When it comes to the ransomware game, it's worth comparing it to another high-stakes activity, poker. It's important for organizations to understand what they're gambling with when they decide whether or not to "negotiate with terrorists."
There's still a certain secrecy or even shame attached if an organization decides to pay the ransom to unlock systems and files — which can cost anywhere from thousands to millions of dollars. However, there shouldn't be, according to Brandon Clark, CEO and founder of cybersecurity consulting firm Triton Tech Consulting.
He should know, as his security strategy and compliance practice — with expertise in business continuity and disaster recovery — often deals with clients who have to clean up the mess that ransomware attacks leave behind.
"Let's say if you have a hardware failure and a vendor comes in and says, 'We can get you back up and running for a grand total of a million dollars,'" he says, referring to ransomware negotiation services. "It would be unfortunate — and that would be bad press and nobody wants to see that — but there would also be a fair amount of, 'Yeah, that happens.'"
Ransomware also happens, to organizations both large and small. They're then faced with a complex dilemma encompassing not only practical, logistical, and business consequences, but also emotional ones — especially if reputations (or even lives, in healthcare settings) are at stake, when systems go down.
Ransomware Response: Know When to Fold 'Em
"There is a lot of moral ambiguity," says Clark, who plans to present a session at this month's RSA Conference 2023 that lays out a rational strategy for navigating ransomware response.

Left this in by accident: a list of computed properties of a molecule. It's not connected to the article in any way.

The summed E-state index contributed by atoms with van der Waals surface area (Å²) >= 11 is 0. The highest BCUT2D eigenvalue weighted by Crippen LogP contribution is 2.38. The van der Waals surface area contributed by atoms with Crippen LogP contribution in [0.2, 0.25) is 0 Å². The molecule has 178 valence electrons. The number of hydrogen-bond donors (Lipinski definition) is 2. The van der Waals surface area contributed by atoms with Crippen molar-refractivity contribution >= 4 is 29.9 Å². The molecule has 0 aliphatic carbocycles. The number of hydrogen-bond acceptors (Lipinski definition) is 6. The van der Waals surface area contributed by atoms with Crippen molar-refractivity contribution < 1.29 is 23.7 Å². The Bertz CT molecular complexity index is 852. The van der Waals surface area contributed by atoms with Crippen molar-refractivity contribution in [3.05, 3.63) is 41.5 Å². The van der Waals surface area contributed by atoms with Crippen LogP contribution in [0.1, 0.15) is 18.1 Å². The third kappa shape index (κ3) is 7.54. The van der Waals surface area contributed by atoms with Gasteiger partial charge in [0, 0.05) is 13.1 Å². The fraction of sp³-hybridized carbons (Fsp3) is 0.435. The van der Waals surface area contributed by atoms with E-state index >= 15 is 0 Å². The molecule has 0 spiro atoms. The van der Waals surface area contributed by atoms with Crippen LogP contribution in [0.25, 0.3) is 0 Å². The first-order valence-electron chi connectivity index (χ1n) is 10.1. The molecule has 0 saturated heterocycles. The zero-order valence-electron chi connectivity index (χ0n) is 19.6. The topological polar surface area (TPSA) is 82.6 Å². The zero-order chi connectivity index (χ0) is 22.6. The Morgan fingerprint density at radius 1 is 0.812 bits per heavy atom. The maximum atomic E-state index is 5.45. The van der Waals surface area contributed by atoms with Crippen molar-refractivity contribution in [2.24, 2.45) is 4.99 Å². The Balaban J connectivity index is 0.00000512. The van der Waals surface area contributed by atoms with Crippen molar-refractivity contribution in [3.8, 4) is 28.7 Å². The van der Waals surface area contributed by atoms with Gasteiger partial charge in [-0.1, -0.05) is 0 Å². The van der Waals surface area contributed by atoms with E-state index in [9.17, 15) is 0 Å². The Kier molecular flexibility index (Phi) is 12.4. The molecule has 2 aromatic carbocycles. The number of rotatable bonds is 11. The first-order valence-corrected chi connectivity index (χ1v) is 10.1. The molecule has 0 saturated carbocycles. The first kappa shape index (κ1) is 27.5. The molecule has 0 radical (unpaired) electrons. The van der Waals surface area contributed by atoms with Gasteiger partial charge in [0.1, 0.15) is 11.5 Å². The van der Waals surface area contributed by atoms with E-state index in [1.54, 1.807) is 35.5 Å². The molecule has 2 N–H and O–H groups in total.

When ransomware actors target hospitals with potentially life-threatening attacks, for example, "what's the moral obligation we have to our customers to get our customers back up and running?" he asks. "If systems are down with ransomware and a patient dies, should they have paid the ransom just to have their systems back?"
And while poker and ransomware may not seem to have much in common, they are both activities in which a lot of money can be won or lost, Clark says. Just like each poker player and game is unique, so is every ransomware scenario, which means there is no one-size-fits-all solution for every organization.
Deciding whether or not to pay a ransom, then, must be an informed decision that takes various factors into account without the knee-jerk response of balking at giving attackers what they want purely because it's not seen as the right thing to do, he says.
Know Who's at the Poker Table & When They Bluff
When deciding whether or not to pay a ransom, an organization should take a similar approach to a poker player sitting at a table, Clark says. That is, it should have an idea of with whom it is playing, along with a knowledge of the typical aspects of the game, such as how much money is at stake.
"When you're at a poker table, the cards are important, but the person sitting across from you is even more important," he says. "We need to be making an informed decision about who we are playing against."
Thus, threat intelligence is a key aspect of this, he says, because you need to know if your opponent could be bluffing. For instance, if the ransomware attacker involved has a reputation for claiming to have exfiltrated data when it hasn't, or if it is known for not unlocking files even after a ransom is paid, those are things to take into consideration.